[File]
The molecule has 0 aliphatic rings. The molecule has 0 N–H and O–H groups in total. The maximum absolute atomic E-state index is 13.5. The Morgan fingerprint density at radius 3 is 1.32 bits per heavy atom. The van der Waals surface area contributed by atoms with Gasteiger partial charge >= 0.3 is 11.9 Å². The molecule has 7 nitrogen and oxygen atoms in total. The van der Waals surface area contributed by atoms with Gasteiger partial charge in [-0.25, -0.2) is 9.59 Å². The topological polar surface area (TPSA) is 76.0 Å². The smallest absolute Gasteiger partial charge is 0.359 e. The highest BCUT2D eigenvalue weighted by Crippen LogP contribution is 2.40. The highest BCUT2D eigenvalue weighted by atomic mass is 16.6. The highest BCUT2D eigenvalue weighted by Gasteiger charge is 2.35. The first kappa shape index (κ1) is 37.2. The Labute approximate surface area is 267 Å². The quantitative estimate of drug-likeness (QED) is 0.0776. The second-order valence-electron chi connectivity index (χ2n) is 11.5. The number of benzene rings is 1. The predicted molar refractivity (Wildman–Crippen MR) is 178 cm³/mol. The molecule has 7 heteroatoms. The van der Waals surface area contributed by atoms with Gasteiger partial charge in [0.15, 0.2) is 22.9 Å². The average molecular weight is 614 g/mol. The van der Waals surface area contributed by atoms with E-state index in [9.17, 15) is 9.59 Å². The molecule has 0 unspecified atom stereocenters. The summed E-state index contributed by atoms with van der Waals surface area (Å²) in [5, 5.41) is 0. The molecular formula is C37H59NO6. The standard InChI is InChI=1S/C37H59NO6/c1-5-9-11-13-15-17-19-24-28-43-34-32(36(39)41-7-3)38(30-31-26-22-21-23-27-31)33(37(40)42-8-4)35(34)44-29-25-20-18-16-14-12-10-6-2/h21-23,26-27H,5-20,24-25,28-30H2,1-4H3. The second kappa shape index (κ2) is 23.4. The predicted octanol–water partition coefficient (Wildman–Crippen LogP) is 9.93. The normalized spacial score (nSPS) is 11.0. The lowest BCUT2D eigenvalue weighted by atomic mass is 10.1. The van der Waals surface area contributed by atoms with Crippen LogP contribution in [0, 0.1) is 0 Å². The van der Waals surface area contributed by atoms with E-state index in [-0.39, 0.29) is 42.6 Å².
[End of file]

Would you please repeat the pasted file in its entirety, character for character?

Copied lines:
The molecule has 0 aliphatic rings. The molecule has 0 N–H and O–H groups in total. The maximum absolute atomic E-state index is 13.5. The Morgan fingerprint density at radius 3 is 1.32 bits per heavy atom. The van der Waals surface area contributed by atoms with Gasteiger partial charge >= 0.3 is 11.9 Å². The molecule has 7 nitrogen and oxygen atoms in total. The van der Waals surface area contributed by atoms with Gasteiger partial charge in [-0.25, -0.2) is 9.59 Å². The topological polar surface area (TPSA) is 76.0 Å². The smallest absolute Gasteiger partial charge is 0.359 e. The highest BCUT2D eigenvalue weighted by Crippen LogP contribution is 2.40. The highest BCUT2D eigenvalue weighted by atomic mass is 16.6. The highest BCUT2D eigenvalue weighted by Gasteiger charge is 2.35. The first kappa shape index (κ1) is 37.2. The Labute approximate surface area is 267 Å². The quantitative estimate of drug-likeness (QED) is 0.0776. The second-order valence-electron chi connectivity index (χ2n) is 11.5. The number of benzene rings is 1. The predicted molar refractivity (Wildman–Crippen MR) is 178 cm³/mol. The molecule has 7 heteroatoms. The van der Waals surface area contributed by atoms with Gasteiger partial charge in [0.15, 0.2) is 22.9 Å². The average molecular weight is 614 g/mol. The van der Waals surface area contributed by atoms with E-state index in [9.17, 15) is 9.59 Å². The molecule has 0 unspecified atom stereocenters. The summed E-state index contributed by atoms with van der Waals surface area (Å²) in [5, 5.41) is 0. The molecular formula is C37H59NO6. The standard InChI is InChI=1S/C37H59NO6/c1-5-9-11-13-15-17-19-24-28-43-34-32(36(39)41-7-3)38(30-31-26-22-21-23-27-31)33(37(40)42-8-4)35(34)44-29-25-20-18-16-14-12-10-6-2/h21-23,26-27H,5-20,24-25,28-30H2,1-4H3. The second kappa shape index (κ2) is 23.4. The predicted octanol–water partition coefficient (Wildman–Crippen LogP) is 9.93. The normalized spacial score (nSPS) is 11.0. The lowest BCUT2D eigenvalue weighted by atomic mass is 10.1. The van der Waals surface area contributed by atoms with Crippen LogP contribution in [0, 0.1) is 0 Å². The van der Waals surface area contributed by atoms with E-state index in [-0.39, 0.29) is 42.6 Å².